The Practical Guide to Humanitarian Law

« Calling things by the wrong name adds to the affliction of the world. » Albert Camus.


Respect for national and international public order is meant to ensure the security of individuals. In times of peace, the rule of law forms the legal basis of public order activities designed to protect individuals. ▸ Human rights

Situations of conflict, on the other hand, inherently result in diminished security both for individuals and for the State itself. In such precarious circumstances, the justice system cannot, in and of itself, prevent or halt immediate threats of physical violence. Moreover, the State can resort to force and restrict human rights in order to restore public order. In situations of internal disturbances, the obligation of maintaining security and order remains guaranteed by national law in conformity with standards fixed by international and regional human rights conventions. The judicial control of the acts of the executive power and police forces is safeguarded by international and regional courts of human rights. For example, the European Court of Human Rights is competent to examine the proportionality between the security requirements and the respect for human rights and may request a State to change its behavior. ▸ Proportionality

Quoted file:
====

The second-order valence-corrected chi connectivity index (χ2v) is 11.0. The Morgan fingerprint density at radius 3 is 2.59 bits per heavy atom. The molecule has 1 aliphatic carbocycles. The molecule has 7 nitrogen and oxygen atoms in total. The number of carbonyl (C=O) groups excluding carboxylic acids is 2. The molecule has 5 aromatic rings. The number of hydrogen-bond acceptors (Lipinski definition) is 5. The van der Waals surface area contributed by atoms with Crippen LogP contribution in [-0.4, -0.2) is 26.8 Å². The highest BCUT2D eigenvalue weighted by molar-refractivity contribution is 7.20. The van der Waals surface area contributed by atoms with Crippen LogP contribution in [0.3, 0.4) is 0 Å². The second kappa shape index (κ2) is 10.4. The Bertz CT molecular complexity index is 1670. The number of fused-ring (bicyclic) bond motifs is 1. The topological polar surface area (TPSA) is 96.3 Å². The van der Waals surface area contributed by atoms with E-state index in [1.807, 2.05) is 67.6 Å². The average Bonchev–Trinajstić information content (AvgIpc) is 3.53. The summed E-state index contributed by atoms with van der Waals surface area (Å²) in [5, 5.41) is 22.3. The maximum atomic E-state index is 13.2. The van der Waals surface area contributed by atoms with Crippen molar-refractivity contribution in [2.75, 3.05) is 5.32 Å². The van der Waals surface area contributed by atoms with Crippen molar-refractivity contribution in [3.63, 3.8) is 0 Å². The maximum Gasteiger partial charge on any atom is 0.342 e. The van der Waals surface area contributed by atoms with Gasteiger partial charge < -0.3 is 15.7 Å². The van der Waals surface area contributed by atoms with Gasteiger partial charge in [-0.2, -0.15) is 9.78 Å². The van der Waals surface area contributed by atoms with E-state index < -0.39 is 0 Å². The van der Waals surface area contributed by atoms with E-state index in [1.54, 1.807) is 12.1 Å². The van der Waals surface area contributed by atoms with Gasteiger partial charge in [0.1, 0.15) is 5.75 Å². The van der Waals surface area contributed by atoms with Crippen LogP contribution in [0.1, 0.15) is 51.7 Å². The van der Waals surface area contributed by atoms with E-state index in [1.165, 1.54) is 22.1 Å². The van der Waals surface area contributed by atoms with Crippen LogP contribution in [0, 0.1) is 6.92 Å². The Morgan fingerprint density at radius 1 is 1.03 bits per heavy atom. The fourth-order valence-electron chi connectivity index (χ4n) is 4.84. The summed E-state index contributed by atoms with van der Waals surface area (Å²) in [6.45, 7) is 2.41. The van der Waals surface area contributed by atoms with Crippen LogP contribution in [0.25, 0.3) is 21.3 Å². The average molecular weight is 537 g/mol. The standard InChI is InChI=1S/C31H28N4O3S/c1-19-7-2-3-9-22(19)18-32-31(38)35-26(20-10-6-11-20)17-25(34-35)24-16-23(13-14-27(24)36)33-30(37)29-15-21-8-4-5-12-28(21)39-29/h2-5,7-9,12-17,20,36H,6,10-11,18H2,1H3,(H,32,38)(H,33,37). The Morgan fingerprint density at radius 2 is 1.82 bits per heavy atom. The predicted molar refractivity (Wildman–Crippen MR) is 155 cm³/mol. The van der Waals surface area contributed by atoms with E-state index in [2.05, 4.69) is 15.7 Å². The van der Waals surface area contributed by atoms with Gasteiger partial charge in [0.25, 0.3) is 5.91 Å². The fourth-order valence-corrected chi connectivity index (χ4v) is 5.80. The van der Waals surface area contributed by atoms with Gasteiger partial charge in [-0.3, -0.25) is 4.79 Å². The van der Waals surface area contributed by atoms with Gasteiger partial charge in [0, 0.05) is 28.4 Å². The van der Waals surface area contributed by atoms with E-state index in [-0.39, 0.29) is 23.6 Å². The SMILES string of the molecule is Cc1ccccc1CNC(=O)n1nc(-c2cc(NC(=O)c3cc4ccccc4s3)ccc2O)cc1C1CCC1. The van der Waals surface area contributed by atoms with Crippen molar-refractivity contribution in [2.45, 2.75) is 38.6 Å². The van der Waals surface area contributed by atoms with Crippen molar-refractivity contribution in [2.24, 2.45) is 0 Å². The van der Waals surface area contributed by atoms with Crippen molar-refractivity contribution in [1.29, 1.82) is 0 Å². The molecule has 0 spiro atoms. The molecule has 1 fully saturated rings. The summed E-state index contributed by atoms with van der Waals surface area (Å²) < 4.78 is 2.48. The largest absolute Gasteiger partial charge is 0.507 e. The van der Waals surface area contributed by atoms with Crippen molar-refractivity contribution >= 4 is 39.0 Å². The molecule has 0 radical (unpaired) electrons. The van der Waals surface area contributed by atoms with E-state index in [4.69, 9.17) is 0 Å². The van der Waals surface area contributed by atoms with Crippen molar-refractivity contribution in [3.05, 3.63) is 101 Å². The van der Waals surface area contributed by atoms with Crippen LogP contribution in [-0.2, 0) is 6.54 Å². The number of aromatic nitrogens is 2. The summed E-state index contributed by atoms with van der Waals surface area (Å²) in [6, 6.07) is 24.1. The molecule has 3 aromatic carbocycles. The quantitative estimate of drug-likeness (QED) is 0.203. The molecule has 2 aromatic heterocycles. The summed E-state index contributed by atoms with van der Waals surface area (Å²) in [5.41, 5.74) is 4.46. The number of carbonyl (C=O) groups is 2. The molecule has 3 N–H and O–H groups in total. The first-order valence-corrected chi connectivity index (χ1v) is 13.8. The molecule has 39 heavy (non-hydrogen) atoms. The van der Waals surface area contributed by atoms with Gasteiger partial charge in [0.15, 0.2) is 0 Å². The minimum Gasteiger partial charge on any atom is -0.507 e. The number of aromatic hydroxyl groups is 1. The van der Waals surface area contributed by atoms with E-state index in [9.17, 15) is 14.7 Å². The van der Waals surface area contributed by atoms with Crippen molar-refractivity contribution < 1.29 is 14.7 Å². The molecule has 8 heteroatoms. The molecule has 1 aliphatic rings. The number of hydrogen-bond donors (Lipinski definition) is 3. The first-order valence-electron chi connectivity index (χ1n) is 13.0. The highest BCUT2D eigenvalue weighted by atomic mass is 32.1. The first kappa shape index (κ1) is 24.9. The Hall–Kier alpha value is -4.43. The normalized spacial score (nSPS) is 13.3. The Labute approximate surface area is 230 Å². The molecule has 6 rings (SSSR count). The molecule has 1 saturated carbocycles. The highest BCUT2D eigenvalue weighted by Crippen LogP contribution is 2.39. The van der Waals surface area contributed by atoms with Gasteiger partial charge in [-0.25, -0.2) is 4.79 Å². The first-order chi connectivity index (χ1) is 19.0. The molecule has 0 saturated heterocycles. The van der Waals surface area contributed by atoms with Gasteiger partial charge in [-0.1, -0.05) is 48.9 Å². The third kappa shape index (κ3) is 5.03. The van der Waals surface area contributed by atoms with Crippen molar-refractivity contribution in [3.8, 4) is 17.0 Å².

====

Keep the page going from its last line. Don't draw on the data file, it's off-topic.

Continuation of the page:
In situations of armed conflict, the paradigm of security and rule of law is largely ineffective. This is why international humanitarian law (IHL) spells out rules relative to the limitation or restriction of the use of force and fundamental guarantees of victims in terms of relief and right to legal protection. Serious violations of international humanitarian law are considered war crimes or crimes against humanity and engage the criminal responsibility of its authors before national and international tribunals. ▸ Fundamental guarantees